Sznajd (United we stand, divided we fall) model

Sznajd model, also known as united we stand, divided we fall model, is another classical model in opinion dynamics. It was proposed in 2000 by two Polish scientists in [1] and since then it was heavily studied both by various groups of sociophysicists. It was used not only in the usual generic scenarios (e.g., exploring how fast the opinions converge), but also helped to predict Polish elections of 2015 [2].

The model

Sznajd model itself is rather simple. In its original formulation [1] it uses only two rules: social validation rule and discord rule.

Unlike in the most other models of opinion dynamics these rules apply not only to two neighboring agents, but to their immediate neighbors as well. If the two neighboring agents agree (share the same opinion), their neighbors will also start to agree. If the two neighboring agents disagree (have differing opinions), their neighbors will also disagree with the two agents.

The first rule here is called social validation rule, because the opinion of the agreeing agents gets validated. This rule is a lot like ferromagnetic interaction in the Ising model and also similar to the copying (herding) interactions in the voter model. Actually it was shown that this model is equivalent to voter model with one caveat - the opinion spreads not through the immediate neighbors (\( i \) influencing \( i+1 \)), but through the second neighbors (\( i \) influencing \( i+2 \)). This rule also stands for the "united we stand" part in the alternative naming of the model.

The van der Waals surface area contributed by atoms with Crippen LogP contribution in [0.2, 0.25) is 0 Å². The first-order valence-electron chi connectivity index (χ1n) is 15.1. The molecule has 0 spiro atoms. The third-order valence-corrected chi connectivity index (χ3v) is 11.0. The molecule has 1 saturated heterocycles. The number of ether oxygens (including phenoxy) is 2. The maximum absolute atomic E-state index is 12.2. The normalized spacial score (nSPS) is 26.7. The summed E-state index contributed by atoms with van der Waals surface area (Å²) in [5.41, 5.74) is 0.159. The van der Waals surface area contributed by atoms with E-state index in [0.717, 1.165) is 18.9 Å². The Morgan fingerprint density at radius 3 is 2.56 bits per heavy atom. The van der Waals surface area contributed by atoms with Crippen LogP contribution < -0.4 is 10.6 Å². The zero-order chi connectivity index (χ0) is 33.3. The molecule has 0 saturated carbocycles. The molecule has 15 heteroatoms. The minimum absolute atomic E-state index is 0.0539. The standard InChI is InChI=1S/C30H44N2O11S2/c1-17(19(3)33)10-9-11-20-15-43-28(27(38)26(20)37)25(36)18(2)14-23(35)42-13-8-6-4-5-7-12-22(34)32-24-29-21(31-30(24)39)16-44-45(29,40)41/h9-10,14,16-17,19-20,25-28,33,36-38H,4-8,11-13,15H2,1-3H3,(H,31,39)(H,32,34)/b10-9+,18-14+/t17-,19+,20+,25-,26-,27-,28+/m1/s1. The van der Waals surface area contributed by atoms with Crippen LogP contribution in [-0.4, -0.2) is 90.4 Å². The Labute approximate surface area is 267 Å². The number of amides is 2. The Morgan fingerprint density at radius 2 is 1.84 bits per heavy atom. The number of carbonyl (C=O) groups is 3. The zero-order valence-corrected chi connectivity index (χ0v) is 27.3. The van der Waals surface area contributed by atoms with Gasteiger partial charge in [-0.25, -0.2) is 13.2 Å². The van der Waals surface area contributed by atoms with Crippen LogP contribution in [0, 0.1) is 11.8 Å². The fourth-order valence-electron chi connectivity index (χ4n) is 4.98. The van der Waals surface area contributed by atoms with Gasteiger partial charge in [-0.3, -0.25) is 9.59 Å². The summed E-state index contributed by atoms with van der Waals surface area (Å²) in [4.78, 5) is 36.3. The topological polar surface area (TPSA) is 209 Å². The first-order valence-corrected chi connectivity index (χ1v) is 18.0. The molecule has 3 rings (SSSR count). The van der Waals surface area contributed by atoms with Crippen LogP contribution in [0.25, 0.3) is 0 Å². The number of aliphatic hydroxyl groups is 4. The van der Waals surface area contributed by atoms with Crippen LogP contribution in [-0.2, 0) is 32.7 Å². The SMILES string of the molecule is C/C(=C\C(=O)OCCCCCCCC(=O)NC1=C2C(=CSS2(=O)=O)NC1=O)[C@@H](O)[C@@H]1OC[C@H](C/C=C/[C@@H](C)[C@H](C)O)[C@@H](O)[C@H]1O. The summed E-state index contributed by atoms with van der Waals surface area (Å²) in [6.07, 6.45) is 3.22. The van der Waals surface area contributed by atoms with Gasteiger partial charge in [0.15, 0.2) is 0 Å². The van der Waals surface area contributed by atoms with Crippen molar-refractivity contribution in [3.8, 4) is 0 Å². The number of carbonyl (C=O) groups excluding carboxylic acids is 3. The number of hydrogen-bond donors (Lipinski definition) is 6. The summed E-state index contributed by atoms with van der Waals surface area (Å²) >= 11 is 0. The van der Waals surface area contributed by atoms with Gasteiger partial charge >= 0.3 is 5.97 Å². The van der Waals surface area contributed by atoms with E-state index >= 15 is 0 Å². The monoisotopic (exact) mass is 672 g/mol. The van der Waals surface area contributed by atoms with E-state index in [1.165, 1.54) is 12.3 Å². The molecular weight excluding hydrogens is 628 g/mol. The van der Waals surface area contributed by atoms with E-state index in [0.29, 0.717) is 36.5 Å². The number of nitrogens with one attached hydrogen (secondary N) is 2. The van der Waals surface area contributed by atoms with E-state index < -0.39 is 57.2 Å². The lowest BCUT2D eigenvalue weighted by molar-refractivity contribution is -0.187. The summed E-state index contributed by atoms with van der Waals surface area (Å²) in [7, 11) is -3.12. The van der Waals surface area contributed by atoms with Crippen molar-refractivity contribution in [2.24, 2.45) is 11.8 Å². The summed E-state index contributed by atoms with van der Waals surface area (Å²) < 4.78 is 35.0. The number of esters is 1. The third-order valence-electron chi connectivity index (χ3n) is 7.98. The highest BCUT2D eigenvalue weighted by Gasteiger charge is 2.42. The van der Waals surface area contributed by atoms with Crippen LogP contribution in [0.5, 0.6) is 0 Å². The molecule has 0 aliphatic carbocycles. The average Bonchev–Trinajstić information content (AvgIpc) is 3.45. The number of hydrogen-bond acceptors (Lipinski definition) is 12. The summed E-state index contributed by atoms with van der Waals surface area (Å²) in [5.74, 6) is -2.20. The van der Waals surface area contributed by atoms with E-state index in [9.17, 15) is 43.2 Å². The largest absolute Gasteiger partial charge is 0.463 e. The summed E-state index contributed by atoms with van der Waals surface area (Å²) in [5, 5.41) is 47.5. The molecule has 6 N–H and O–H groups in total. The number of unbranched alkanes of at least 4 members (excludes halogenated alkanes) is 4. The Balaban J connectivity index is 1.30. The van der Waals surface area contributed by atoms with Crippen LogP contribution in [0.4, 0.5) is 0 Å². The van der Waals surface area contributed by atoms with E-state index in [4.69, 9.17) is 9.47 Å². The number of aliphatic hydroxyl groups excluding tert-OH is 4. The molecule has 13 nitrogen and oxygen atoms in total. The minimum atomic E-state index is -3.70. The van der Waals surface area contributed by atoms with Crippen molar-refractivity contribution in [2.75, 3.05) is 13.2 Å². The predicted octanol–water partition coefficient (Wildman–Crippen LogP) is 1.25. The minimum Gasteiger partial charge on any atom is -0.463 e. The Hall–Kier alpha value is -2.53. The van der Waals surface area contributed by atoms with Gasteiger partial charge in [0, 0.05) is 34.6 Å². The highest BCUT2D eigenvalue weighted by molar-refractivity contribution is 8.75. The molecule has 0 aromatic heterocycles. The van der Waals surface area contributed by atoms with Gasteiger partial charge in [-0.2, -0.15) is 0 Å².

The second rule in this model (not used in the later iterations of the model) is called discord rule, because disagreement (discord) spreads. This rule is a lot like anti-ferromagnetic interaction in the Ising model. Using this rule creates chessboard patterns. This rule stands for the "divided we fall" part in the alternative naming of the model.

Similarity to the Ising and the voter models suggests what can be expected from the model. This model will reach a stationary state with average opinion, \( M \), of \( -1 \), \( 0 \) or \( 1 \).

HTML 5 app

The app below allows you to explore the dynamics of the Sznajd model. You can enable and disable usage of the both of the discussed rules as well as select the probability for an agent to have a positive opinion at \( t=0 \).

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Acknowledgment. This post was written while reviewing literature relevant to the planned activities in postdoctoral fellowship ''Physical modeling of order-book and opinion dynamics'' (09.3.3-LMT-K-712-02-0026) project. The fellowship is funded by the European Social Fund under the No 09.3.3-LMT-K-712 ''Development of Competences of Scientists, other Researchers and Students through Practical Research Activities'' measure.